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From Doubt to Declaration

By Marvin A. McMickle

John 20:24-29

When you woke up this Easter morning of 2003 you already knew how the story of Holy Week ended. You did not wake up wondering whether or not Jesus of Nazareth was still in the grave. You did not wake up to a world where death and the grave seemed to have won the final victory. You already knew how the story ended. When you walked into the door of the church someone greeted you with the words "Christ is risen" and you responded by saying "He is risen indeed!" We know how the story ended. It is important for us to remember that on that first Easter day so many years ago the disciples of Jesus did not wake up with that same assurance. Whatever they were expecting to face that day, it is clear from the story that resurrection was not on their minds.

Our text today takes us to the evening after the resurrection of Jesus had occurred. The text invites us into the midst of a group of broken-hearted and confused disciples. We can observe them as they wonder what they will do with their lives now that the man they believed to be the Son of God and the savior of the world was taken down from a cross and sealed inside a grave. Parts of three days have passed by and the disciples had remained out of sight, still afraid that what had happened to Jesus might also happen to them if they showed their faces in public.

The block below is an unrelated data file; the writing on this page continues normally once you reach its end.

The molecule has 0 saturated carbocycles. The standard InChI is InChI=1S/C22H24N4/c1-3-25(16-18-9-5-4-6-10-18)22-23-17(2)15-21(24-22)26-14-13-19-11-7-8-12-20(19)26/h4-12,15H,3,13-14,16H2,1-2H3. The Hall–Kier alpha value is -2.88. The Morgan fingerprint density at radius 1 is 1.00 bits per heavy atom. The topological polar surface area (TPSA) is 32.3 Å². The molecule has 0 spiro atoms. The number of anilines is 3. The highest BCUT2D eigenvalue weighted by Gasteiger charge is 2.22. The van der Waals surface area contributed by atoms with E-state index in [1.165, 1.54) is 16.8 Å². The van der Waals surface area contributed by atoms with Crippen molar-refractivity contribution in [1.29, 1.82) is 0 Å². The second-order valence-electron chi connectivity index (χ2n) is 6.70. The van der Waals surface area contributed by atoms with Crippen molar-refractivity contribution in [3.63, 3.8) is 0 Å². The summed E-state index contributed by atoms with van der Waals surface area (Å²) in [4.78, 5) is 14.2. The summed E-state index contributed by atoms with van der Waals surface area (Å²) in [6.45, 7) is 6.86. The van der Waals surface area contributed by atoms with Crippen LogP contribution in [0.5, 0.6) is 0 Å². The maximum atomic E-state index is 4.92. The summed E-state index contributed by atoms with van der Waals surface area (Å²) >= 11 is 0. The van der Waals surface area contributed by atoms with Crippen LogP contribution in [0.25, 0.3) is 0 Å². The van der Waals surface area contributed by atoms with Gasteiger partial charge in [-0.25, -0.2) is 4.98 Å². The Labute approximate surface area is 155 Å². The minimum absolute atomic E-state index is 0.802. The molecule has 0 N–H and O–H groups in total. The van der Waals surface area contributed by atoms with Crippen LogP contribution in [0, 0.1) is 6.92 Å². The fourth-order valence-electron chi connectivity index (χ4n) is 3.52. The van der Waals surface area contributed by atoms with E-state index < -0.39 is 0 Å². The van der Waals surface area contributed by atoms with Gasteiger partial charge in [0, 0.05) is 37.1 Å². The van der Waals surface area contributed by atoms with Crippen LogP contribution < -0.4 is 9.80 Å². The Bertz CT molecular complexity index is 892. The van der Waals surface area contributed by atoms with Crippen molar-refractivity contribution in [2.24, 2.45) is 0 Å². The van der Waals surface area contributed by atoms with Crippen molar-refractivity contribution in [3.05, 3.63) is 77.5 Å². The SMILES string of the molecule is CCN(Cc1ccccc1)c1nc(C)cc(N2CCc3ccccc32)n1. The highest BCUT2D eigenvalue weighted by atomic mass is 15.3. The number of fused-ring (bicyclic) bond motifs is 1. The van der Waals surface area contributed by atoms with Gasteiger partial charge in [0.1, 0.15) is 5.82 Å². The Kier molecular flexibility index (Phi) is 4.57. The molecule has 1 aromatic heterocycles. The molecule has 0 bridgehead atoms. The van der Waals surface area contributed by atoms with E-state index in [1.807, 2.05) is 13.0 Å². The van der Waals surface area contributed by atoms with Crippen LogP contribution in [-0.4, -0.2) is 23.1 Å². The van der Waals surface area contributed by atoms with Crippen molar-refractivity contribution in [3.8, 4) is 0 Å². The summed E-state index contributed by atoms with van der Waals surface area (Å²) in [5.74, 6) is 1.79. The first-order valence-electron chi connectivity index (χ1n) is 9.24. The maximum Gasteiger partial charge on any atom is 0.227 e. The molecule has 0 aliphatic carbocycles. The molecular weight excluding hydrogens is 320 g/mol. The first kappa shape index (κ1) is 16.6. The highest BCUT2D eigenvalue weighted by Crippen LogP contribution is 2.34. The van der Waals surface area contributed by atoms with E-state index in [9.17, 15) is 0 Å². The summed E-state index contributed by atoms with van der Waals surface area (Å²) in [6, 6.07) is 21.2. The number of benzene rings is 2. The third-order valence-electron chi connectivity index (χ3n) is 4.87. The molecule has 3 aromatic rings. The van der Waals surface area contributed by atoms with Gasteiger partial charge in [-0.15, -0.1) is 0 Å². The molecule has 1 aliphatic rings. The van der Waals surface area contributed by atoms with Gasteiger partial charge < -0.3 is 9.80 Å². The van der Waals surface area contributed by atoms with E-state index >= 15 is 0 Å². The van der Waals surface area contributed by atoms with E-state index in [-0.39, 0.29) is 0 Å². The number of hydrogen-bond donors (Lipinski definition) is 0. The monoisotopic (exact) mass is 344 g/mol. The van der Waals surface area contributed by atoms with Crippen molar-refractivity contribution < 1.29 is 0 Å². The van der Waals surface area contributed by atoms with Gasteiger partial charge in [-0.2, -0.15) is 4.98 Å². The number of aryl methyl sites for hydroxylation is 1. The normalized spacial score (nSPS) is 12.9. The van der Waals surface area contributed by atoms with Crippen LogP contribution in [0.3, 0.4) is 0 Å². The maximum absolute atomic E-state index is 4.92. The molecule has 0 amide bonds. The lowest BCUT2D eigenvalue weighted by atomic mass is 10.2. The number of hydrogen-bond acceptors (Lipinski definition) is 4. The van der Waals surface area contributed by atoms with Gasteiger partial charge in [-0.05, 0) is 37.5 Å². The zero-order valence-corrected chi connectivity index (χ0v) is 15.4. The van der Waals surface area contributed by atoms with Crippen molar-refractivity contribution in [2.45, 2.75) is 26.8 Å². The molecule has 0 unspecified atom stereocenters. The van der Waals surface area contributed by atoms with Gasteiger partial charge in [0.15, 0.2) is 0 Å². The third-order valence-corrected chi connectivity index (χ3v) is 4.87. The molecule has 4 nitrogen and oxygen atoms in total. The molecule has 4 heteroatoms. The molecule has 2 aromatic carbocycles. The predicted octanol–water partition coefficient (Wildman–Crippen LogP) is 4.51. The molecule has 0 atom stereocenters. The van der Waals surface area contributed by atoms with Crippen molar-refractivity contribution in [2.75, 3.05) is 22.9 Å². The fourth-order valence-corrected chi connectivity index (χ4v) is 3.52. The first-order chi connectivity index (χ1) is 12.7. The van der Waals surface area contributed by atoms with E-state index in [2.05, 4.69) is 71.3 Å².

But now it is Sunday morning, and some of the women who had followed Jesus during most of his earthly ministry were determined to leave that upper room hiding place and go to the tomb where their Lord had been buried. Peter, James and John did not go with them, because someone on the street might still recognize one of them. After all, it was just four days earlier that three different people had picked Peter out of the crowd and announced that he was one of the followers of Jesus. Three times Peter denied even knowing Jesus; and those encounters took place at night when faces are harder to see. Now it is Sunday morning and the chances of detection were simply too high, so the women go to the tomb alone.

We know from other accounts in the Gospels of Mark and Luke that the women had come to the tomb early on Sunday morning to anoint the dead body of Jesus with spices and ointments. This was a time before bodies were embalmed, and in the hot climate of the Middle East dead bodies would rapidly decay and begin to smell. You may remember in the story about Jesus raising Lazarus from the dead that one of his sisters had to remind him that their brother had been dead for four days and by now his body would omit an awful odor. The spices and ointments were largely meant to cover over that smell for as long as possible, and to offer one last gesture of love and respect to the dead. The point that must be grasped is that as those women were making their way to the grave they were expecting to see a dead body and not a risen Lord.

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